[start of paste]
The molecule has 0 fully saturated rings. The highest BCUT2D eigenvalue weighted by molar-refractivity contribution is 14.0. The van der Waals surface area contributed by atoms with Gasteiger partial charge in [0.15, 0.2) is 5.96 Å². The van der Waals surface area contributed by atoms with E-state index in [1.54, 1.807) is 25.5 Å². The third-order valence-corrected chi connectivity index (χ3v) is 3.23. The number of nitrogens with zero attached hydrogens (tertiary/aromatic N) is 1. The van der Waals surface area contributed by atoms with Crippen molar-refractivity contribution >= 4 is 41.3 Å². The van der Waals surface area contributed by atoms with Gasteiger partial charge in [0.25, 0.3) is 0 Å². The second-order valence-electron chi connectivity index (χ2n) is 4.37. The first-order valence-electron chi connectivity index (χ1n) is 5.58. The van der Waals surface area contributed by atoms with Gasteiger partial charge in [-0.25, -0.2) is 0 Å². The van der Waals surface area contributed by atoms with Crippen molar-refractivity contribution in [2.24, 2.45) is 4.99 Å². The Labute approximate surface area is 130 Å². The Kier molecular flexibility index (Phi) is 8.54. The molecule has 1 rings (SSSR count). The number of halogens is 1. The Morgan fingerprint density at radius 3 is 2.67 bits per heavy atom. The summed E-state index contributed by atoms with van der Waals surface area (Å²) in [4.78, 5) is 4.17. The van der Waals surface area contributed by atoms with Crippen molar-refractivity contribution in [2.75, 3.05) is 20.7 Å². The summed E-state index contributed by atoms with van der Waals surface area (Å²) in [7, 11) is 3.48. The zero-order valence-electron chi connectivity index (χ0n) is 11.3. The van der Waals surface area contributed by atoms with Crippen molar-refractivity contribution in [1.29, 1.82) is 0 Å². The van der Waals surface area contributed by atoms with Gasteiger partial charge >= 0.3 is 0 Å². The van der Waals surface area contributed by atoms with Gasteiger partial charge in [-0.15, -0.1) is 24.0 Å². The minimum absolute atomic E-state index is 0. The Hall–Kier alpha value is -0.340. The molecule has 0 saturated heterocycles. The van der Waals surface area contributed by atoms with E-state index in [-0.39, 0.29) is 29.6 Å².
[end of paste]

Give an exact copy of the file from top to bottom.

The molecule has 0 fully saturated rings. The highest BCUT2D eigenvalue weighted by molar-refractivity contribution is 14.0. The van der Waals surface area contributed by atoms with Gasteiger partial charge in [0.15, 0.2) is 5.96 Å². The van der Waals surface area contributed by atoms with E-state index in [1.54, 1.807) is 25.5 Å². The third-order valence-corrected chi connectivity index (χ3v) is 3.23. The number of nitrogens with zero attached hydrogens (tertiary/aromatic N) is 1. The van der Waals surface area contributed by atoms with Crippen molar-refractivity contribution >= 4 is 41.3 Å². The van der Waals surface area contributed by atoms with Gasteiger partial charge in [0.25, 0.3) is 0 Å². The second-order valence-electron chi connectivity index (χ2n) is 4.37. The first-order valence-electron chi connectivity index (χ1n) is 5.58. The van der Waals surface area contributed by atoms with Gasteiger partial charge in [-0.25, -0.2) is 0 Å². The van der Waals surface area contributed by atoms with Crippen molar-refractivity contribution in [2.24, 2.45) is 4.99 Å². The Labute approximate surface area is 130 Å². The Kier molecular flexibility index (Phi) is 8.54. The molecule has 1 rings (SSSR count). The number of halogens is 1. The Morgan fingerprint density at radius 3 is 2.67 bits per heavy atom. The summed E-state index contributed by atoms with van der Waals surface area (Å²) in [4.78, 5) is 4.17. The van der Waals surface area contributed by atoms with Crippen molar-refractivity contribution in [2.75, 3.05) is 20.7 Å². The summed E-state index contributed by atoms with van der Waals surface area (Å²) in [7, 11) is 3.48. The zero-order valence-electron chi connectivity index (χ0n) is 11.3. The van der Waals surface area contributed by atoms with Crippen molar-refractivity contribution in [1.29, 1.82) is 0 Å². The van der Waals surface area contributed by atoms with Gasteiger partial charge >= 0.3 is 0 Å². The van der Waals surface area contributed by atoms with Gasteiger partial charge in [-0.15, -0.1) is 24.0 Å². The minimum absolute atomic E-state index is 0. The Hall–Kier alpha value is -0.340. The molecule has 0 saturated heterocycles. The van der Waals surface area contributed by atoms with E-state index in [-0.39, 0.29) is 29.6 Å².